Just as in a clock, the result of the complicated motion of innumerable wheels and pulleys is merely a slow and regular movement of the hands which show the time, so the result of all the complicated human activities of 160,000 Russians and French—all their passions, desires, remorse, humiliations, sufferings, outbursts of pride, fear, and enthusiasm—was only the loss of the battle of Austerlitz, the so-called battle of the three Emperors—that is to say, a slow movement of the hand on the dial of human history. (Oxford University Press 2010, Translated with Notes by Louise and Aylmer Maude; Revised and Edited with an Introduction by Amy Mandelker, Book One – Part Three at page 274)
What a marvellous visualisation of, for my purposes, the bi-fold movement of an idea taking hold and its translation to policy and from policy to action. In each case, the ticking clock provides a way of describing a process and lends understanding to some of the stepping and intricate interlocking involved. Even so, as so many of Tolstoy’s further writings make clear, the mechanical, whirring, clunking nature of the clock winding itself out greatly oversimplifies what is really going on in the mind of the cogs that grind the mechanism.
In similar vein Tolstroy moves from the clock to the horse to describe the actions of one of his characters, Weyrother:
He was like a horse running downhill harnessed to a heavy cart. Whether he was pulling it or being pushed by it he did not know, but rushed along at headlong speed with no time to consider what this movement might lead to. (p. 277)
But from the mechanical clock to the touching likening of a man to a horse tied to a cart, Tolstoy moves to the most profound meditations on human causation, as in when he reflects on the 12 of June 1812 when the forces of Western Europe crossed the Russian frontier and war began, “that is, an event took place opposed to human reason and to human nature.” (p.647)
Millions of men perpetrated against one another such innumerable crimes, frauds, treacheries, thefts, forgeries, issues of false money, burglaries, incendiarisms, and murders as in whole centuries are not recorded in the annals of all the law courts of the world, but which those who committed them did not at the time regard as being crimes. What produced this extraordinary occurrence? What were its causes? (p.647)
The superficial causes are quickly set aside – the wrongs inflicted on the Duke of Oldenberg, Napoleon’s ambition, Alexander’s firmness, the mistakes of diplomatists etc. These are but the naive assurances of historians and the understandable viewpoints of contemporaries.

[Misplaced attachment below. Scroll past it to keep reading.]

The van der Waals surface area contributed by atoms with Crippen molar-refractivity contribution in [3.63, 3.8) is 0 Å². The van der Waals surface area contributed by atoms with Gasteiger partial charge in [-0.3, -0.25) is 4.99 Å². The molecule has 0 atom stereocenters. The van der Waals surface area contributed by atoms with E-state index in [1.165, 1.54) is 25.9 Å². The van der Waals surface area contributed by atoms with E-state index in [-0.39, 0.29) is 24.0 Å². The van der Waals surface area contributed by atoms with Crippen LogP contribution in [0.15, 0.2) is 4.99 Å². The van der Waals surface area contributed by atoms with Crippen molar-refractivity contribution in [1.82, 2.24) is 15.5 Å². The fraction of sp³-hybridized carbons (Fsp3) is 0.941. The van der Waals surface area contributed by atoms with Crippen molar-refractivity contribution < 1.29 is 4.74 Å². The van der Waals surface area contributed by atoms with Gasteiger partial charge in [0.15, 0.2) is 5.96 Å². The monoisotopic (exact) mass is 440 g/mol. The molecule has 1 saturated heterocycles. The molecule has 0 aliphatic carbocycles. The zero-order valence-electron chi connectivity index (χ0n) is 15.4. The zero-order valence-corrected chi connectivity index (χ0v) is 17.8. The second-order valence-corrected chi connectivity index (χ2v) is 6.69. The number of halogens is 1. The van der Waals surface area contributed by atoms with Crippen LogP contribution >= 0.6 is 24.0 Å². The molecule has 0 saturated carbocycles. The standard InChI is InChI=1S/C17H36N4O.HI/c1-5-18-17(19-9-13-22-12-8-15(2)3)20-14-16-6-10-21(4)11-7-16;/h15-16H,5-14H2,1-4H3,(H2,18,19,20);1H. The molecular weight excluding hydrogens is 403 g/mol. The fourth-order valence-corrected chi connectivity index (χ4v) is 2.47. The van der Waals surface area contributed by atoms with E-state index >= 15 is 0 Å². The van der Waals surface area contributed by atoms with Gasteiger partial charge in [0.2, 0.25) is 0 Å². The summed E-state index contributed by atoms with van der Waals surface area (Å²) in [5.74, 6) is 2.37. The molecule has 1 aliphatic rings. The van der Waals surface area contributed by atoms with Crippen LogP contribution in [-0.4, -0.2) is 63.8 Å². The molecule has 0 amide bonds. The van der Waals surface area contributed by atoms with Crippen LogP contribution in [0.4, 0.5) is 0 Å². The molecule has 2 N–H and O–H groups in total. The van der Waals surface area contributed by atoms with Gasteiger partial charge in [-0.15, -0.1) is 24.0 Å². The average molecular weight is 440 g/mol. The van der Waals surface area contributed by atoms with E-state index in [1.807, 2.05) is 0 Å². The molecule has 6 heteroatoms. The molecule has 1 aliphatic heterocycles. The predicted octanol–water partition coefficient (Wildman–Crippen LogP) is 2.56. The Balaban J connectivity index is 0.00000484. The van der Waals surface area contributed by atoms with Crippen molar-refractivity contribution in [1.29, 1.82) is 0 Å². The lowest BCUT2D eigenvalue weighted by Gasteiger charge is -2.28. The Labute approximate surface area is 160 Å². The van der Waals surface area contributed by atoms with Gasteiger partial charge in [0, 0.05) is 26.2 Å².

But these and countless other causes urged, depending on the endless diversity of points of view, seem insufficient to posterity. This is where Tolstoy moves on to infinite regress and layer upon layer of complexity.
The deeper we delve in search of these causes the more of them we find; and each separate cause or whole series of causes appears to us equally valid in itself and equally false by its insignificance compared to the magnitude of the events, and by its impotence—apart from the cooperation of all the other coincident causes—to occasion the event…. (p. 648)
Had Napoleon not taken offense at the demand that he should withdraw beyond the Vistula, and not ordered his troops to advance, there would have been no war; but had all his sergeants objected to serving a second term then also there could have been no war. Nor could there have been a war had there been no English intrigues and no Duke of Oldenburg, and had Alexander not felt insulted, and had there not been an autocratic government in Russia, or a Revolution in France and a subsequent dictatorship and Empire, or all the things that produced the French Revolution, and so on. Without each of these causes nothing could have happened. So all these causes—myriads of causes—coincided to bring it about. And so there was no one cause for that occurrence, but it had to occur because it had to. Millions of men, renouncing their human feelings and reason, had to go from west to east to slay their fellows, just as some centuries previously hordes of men had come from the east to the west, slaying their fellows. (pp.648-9)
Ultimately Tolstoy relies on a grander plan, a holy veil beyond which no-one can look. To him, ‘We are forced to fall back on fatalism as an explanation of irrational events ( that is to say , events the reasonableness of which we do not understand).” (p.649)
Along the way, however, his meditations on causes inch us closer to understanding the ineffable, even where that way is piteously blocked to us and shown up as folly. Tolstoy’s dissections help us nonetheless.